It must have been a moment of unspeakable shock, terror and pain. But it's hard to know exactly what it was like at the moment last Thursday when a school bus packed with Yemeni schoolchildren — summer campers coming back from a picnic — was struck from the skies by a powerful bomb, because so few of these innocent kids survived to tell about it, and because those who did are mostly clinging to life, maimed or badly burned by the blast.
Instead, we can only gape at pictures of a twisted metal frame that hardly resembles the bus that was once filled with happy, singing children, or watch the widely circulated video of the aftermath of what happened in the market district of Saada in northern Yemen, in which a distraught, failing man raises the blue tarp of a pickup truck to reveal a tangle of young bodies as he lifts up the limp arm of one of the dead schoolkids.
At least 29 people — according to the International Committee of the Red Cross — and quite possibly 40 or 50, according to Yemeni estimates, were killed in the airstrike by jets in the Saudi-led coalition that's been waging a brutal war against the Saudis' next-door neighbor on the Arabian Peninsula for the last four years.
A spokesman for the Saudi coalition called it "a legitimate military operation" in its campaign against Houthi rebels that operate in northern Yemen — a claim that was scoffed at by most of the rest of the world, alarmed at the growing humanitarian crisis in the region.
"Does the world really need more innocent children's lives to stop the cruel war on children in Yemen?" asked Geert Cappalaere, the regional director for the Middle East and Northern Africa of the aid group UNICEF. Many of the kids killed or wounded in the attack were carrying bright blue UNICEF school bags, now shredded and burned.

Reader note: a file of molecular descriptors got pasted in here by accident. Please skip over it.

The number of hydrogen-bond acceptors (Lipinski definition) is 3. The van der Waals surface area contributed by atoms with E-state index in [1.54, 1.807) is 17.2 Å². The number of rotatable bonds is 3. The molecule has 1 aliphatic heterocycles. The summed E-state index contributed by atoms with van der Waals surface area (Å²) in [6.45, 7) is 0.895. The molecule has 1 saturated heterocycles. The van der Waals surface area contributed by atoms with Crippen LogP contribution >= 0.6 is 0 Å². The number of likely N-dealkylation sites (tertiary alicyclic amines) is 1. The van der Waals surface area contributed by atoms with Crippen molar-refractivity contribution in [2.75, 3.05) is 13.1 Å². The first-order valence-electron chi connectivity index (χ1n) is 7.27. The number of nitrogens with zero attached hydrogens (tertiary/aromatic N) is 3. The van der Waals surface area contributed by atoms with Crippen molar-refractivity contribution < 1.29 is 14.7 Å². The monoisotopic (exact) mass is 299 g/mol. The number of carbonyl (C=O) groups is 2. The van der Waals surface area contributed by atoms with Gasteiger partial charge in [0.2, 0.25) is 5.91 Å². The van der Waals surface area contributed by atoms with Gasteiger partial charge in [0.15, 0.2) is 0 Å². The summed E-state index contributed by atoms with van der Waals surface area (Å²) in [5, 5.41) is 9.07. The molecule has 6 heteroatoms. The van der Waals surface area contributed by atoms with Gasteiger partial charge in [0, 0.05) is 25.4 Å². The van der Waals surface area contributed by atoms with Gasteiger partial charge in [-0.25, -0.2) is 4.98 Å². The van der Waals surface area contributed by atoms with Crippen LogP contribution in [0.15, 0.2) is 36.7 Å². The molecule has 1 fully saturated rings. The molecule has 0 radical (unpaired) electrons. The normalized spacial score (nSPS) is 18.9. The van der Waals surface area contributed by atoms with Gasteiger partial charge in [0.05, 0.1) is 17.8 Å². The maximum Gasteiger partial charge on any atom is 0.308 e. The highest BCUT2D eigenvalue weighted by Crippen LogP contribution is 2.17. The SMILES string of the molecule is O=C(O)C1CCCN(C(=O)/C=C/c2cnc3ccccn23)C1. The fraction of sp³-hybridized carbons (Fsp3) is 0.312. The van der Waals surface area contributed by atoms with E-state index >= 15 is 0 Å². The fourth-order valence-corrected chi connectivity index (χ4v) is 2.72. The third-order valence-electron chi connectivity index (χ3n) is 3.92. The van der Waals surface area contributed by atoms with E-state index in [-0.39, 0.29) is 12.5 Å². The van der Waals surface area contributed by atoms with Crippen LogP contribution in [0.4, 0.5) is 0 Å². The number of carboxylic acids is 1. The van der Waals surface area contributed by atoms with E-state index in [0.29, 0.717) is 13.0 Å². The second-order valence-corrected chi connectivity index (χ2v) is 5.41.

The merciless Saudi-led war in Yemen — which has not only claimed 13,500 lives but triggered a humanitarian crisis in which some 20 million Yemenis, out of a nation of just 29 million, are scrambling for food and other basic necessities and as many as 900,000 people are suffering from cholera — is what it is today because of help from the United States.
America offers the Saudis and its allies in the region the intelligence used to carry out the nonstop airstrikes and other military operations. The planes that conduct the bombing runs are refueled by American forces in the region. And many of the bombs that have been dropped on Yemen — including those that have struck hospitals and other civilian targets — were manufactured and supplied by the United States.
It's very likely the bomb that obliterated the school bus last week was an American bomb; a Pentagon spokesman conceded that, because of the lengths to which U.S. forces go to avoid operational knowledge of the war for which we otherwise provide such critical support, it officially doesn't know whether we supplied these particular munitions. "We may never know if the munition [used] was one that the U.S. sold to them," Army Maj. Josh Jacques, a spokesperson for U.S. Central Command, told Vox — a classic case of American plausible deniability. But people on the ground in Yemen say they can link American-made bombs to Thursday's airstrike and other attacks on innocent civilians.
Thursday's school bus bombing did accomplish one thing: The unavoidable carnage forced American media — which has all but ignored the conflict in Yemen, and our role in supporting it — to pay at least a little bit of attention, cramming a few minutes of coverage into the end of the hour, after all the latest inane tweets from the Madman Across the Fairway had been regurgitated and dissected. It shouldn't have taken so long. There was no outcry a week earlier when a Saudi airstrike devastated one of Yemen's largest hospitals, which houses a large cholera treatment center, or after scores of other attacks that have killed so many civilians, including — according to the UN — some 2,400 children, with an additional 3,600 who've been maimed for life.